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1.3 $\infty $-Categories

In §1.1 and §1.2, we considered two closely related conditions on a simplicial set $S_{\bullet }$:

$(\ast )$

For $0 \leq i \leq n$, every map of simplicial sets $\sigma _0: \Lambda ^{n}_{i} \rightarrow S_{\bullet }$ can be extended to a map $\sigma : \Delta ^{n} \rightarrow S_{\bullet }$.

$(\ast ')$

For $0 < i < n$, every map of simplicial sets $\sigma _0: \Lambda ^{n}_{i} \rightarrow S_{\bullet }$ can be extended uniquely to a map $\sigma : \Delta ^{n} \rightarrow S_{\bullet }$.

Simplicial sets satisfying $(\ast )$ are called Kan complexes and form the basis for a combinatorial approach to homotopy theory, while simplicial sets satisfying $(\ast ')$ can be identified with categories (Propositions 1.2.2.1 and 1.2.3.1). These notions admit a common generalization:

Definition 1.3.0.1. An $\infty $-category is a simplicial set $S_{\bullet }$ which satisfies the following condition:

$(\ast '')$

For $0 < i < n$, every map of simplicial sets $\sigma _0: \Lambda ^{n}_{i} \rightarrow S_{\bullet }$ can be extended to a map $\sigma : \Delta ^{n} \rightarrow S_{\bullet }$.

Remark 1.3.0.2. Condition $(\ast '')$ is commonly known as the weak Kan extension condition. It was introduced by Boardman and Vogt in [MR0420609], who refer to $\infty $-categories as weak Kan complexes. The theory was developed further by Joyal ([MR1935979] and [joyal]), who refers to $\infty $-categories as quasicategories.

Example 1.3.0.3. Every Kan complex is an $\infty $-category. In particular, if $X$ is a topological space, then the singular simplicial set $\operatorname{Sing}_{\bullet }(X)$ is an $\infty $-category.

Example 1.3.0.4. For every category $\operatorname{\mathcal{C}}$, the nerve $\operatorname{N}_{\bullet }(\operatorname{\mathcal{C}})$ is an $\infty $-category.

Remark 1.3.0.5. We will often abuse terminology by identifying a category $\operatorname{\mathcal{C}}$ with its nerve $\operatorname{N}_{\bullet }(\operatorname{\mathcal{C}})$ (this abuse is essentially harmless by virtue of Proposition 1.2.2.1). Adopting this convention, we can state Example 1.3.0.4 more simply: every category is an $\infty $-category. To minimize the possibility of confusion, we will sometimes refer to categories as ordinary categories.

Throughout this book, we will generally use calligraphic letters (like $\operatorname{\mathcal{C}}$, $\operatorname{\mathcal{D}}$, and $\operatorname{\mathcal{E}}$) to denote $\infty $-categories, and we will generally describe them using terminology borrowed from category theory. For example, if $\operatorname{\mathcal{C}}= S_{\bullet }$ is an $\infty $-category, then we will refer to vertices of the simplicial set $S_{\bullet }$ as objects of the $\infty $-category $\operatorname{\mathcal{C}}$, and to edges of the simplicial set $S_{\bullet }$ as morphisms of the $\infty $-category $\operatorname{\mathcal{C}}$ (see §1.3.1). One of the central themes of this book is that $\infty $-categories behave much like ordinary categories. In particular, for any $\infty $-category $\operatorname{\mathcal{C}}$, there is notion of composition for morphisms of $\operatorname{\mathcal{C}}$, which we study in §1.3.4. Given a pair of morphisms $f: X \rightarrow Y$ and $g: Y \rightarrow Z$ in $\operatorname{\mathcal{C}}$ (corresponding to edges $f,g \in S_{1}$ satisfying $d_0(f) = d_1(g)$), the pair $(f,g)$ defines a map of simplicial sets $\sigma _0: \Lambda ^{2}_{1} \rightarrow \operatorname{\mathcal{C}}$. Applying condition $(\ast '')$, we can extend $\sigma _0$ to a $2$-simplex $\sigma $ of $\operatorname{\mathcal{C}}$, which we can think of heuristically as a commutative diagram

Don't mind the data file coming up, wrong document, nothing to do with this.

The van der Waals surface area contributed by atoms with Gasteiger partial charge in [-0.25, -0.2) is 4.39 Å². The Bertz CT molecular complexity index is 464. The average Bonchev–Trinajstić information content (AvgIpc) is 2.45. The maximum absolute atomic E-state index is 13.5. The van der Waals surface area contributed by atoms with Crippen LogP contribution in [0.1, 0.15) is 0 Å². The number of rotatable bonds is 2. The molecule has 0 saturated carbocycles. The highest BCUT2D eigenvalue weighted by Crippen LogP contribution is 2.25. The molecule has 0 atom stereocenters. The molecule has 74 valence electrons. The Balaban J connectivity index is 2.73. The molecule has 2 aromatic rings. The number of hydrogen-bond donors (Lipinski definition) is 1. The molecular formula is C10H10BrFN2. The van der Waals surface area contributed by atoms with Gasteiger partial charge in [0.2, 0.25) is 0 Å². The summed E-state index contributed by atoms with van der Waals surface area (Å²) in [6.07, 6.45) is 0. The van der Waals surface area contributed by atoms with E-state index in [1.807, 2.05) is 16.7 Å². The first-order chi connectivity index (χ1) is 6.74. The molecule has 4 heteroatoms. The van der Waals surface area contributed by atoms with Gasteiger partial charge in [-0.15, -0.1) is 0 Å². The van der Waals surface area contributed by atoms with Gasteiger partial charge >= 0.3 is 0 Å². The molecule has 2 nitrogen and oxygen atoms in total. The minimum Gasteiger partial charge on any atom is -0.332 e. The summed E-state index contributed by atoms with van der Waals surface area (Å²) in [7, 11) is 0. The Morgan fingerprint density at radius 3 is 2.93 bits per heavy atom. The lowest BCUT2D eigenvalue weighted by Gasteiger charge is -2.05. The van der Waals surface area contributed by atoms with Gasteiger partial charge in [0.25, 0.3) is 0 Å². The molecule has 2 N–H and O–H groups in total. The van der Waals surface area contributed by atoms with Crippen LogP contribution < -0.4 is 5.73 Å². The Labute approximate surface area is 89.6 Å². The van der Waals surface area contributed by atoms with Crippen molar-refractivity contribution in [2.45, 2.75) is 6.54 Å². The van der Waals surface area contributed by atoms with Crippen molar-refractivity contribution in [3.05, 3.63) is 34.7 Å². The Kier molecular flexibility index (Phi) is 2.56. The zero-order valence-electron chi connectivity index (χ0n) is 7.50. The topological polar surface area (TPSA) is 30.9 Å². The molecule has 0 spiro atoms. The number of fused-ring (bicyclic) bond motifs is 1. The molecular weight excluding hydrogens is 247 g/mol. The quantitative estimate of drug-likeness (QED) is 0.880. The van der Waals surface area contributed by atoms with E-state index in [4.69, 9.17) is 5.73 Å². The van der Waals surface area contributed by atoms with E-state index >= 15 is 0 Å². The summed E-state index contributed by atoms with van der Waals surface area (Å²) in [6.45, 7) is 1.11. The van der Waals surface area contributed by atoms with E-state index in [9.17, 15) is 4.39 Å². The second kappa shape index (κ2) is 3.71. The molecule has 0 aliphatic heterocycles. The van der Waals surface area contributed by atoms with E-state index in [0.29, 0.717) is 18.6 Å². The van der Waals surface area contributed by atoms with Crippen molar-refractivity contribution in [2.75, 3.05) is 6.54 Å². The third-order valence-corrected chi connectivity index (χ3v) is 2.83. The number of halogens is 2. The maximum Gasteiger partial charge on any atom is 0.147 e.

\[ \xymatrix { & Y \ar [dr]^{g} & \\ X \ar [ur]^{f} \ar@ {-->}[rr]^{h} & & Z. } \]

In this case, we will refer to the morphism $h = d_1(\sigma )$ as a composition of $f$ and $g$. However, this comes with a caveat: the extension $\sigma $ is usually not unique, so the morphism $h$ is not completely determined by $f$ and $g$. However, we will show that it is unique up to a certain notion of homotopy which we study in §1.3.3. We apply this observation in §1.3.5 to extract an ordinary category $\mathrm{h} \mathit{\operatorname{\mathcal{C}}}$ called the homotopy category of $\operatorname{\mathcal{C}}$, whose morphisms are homotopy classes of morphisms of $\operatorname{\mathcal{C}}$ (Definition 1.3.5.3). This is a special case of a more general construction which can be applied to any simplicial set $S_{\bullet }$, which we describe in §1.3.6.

Structure

  • Subsection 1.3.1: Objects and Morphisms
  • Subsection 1.3.2: The Opposite of an $\infty $-Category
  • Subsection 1.3.3: Homotopies of Morphisms
  • Subsection 1.3.4: Composition of Morphisms
  • Subsection 1.3.5: The Homotopy Category
  • Subsection 1.3.6: The Universal Property of $\mathrm{h} \mathit{\operatorname{\mathcal{C}}}$
  • Subsection 1.3.7: Equivalences